- Journal Article
Rights / licenseIn Copyright - Non-Commercial Use Permitted
Relaxation in nuclear magnetic resonance (NMR) results from stochastic motions that modulate anisotropic NMR interactions. Therefore, measurement of relaxation-rate constants can be used to characterize molecular-dynamic processes. The motion is often characterized by Markov processes using an auto-correlation function, which is assumed to be a sum of multiple decaying exponentials. We have recently shown that such a model can lead to severe misrepresentation of the real motion, when the real correlation function is more complex than the model. Furthermore, multiple distributions of motion may yield the same set of dynamics data. Therefore, we introduce optimized dynamics “detectors” to characterize motions which are linear combinations of relaxation-rate constants. A detector estimates the average or total amplitude of motion for a range of motional correlation times. The information obtained through the detectors is less specific than information obtained using an explicit model, but this is necessary because the information contained in the relaxation data is ambiguous, if one does not know the correct motional model. On the other hand, if one has a molecular dynamics trajectory, one may calculate the corresponding detector responses, allowing direct comparison to experimental NMR dynamics analysis. We describe how to construct a set of optimized detectors for a given set of relaxation measurements. We then investigate the properties of detectors for a number of different data sets, thus gaining an insight into the actual information content of the NMR data. Finally, we show an example analysis of ubiquitin dynamics data using detectors, using the DIFRATE software Show more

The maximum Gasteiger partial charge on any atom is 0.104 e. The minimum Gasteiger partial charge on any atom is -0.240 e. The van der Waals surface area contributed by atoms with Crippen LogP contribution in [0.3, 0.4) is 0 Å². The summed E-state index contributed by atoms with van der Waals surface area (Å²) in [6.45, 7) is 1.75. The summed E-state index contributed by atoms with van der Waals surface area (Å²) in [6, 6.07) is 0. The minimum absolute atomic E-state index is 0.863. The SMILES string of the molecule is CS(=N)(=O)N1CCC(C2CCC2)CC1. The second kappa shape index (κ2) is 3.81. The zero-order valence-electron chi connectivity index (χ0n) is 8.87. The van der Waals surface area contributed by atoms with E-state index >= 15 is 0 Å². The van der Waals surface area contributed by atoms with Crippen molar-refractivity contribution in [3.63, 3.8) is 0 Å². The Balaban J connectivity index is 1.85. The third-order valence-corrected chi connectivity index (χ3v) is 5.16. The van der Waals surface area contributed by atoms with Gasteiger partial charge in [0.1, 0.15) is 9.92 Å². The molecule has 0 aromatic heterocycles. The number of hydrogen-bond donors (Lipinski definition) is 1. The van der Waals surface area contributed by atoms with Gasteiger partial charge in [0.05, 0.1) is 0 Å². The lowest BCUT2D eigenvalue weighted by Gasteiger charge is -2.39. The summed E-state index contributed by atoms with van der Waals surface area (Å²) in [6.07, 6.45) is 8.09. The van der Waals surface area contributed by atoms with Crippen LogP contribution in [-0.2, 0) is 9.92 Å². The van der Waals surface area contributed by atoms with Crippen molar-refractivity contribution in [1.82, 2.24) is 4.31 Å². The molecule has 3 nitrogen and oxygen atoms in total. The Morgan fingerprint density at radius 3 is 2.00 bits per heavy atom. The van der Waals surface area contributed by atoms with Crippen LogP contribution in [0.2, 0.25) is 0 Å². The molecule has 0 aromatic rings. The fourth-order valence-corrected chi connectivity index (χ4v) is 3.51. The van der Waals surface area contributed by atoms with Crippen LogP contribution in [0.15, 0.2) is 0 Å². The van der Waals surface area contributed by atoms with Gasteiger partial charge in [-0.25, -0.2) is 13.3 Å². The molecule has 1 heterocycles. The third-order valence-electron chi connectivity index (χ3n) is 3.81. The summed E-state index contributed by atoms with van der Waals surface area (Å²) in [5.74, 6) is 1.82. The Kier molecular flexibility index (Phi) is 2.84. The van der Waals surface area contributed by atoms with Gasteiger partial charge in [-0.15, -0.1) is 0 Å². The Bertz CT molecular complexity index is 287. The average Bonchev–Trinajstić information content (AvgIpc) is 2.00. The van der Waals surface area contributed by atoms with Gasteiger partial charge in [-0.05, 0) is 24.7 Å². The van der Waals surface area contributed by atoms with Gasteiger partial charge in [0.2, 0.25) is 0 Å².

Journal / seriesThe Journal of Chemical Physics
Pages / Article No.
SubjectMolecular dynamics; Chemical reaction theory; magnetic resonance imaging; stochastic processes; Nuclear magnetic resonance spectroscopy
Organisational unit03496 - Meier, Beat H. / Meier, Beat H.
08829 - Ernst, Matthias (Tit.-Prof.)
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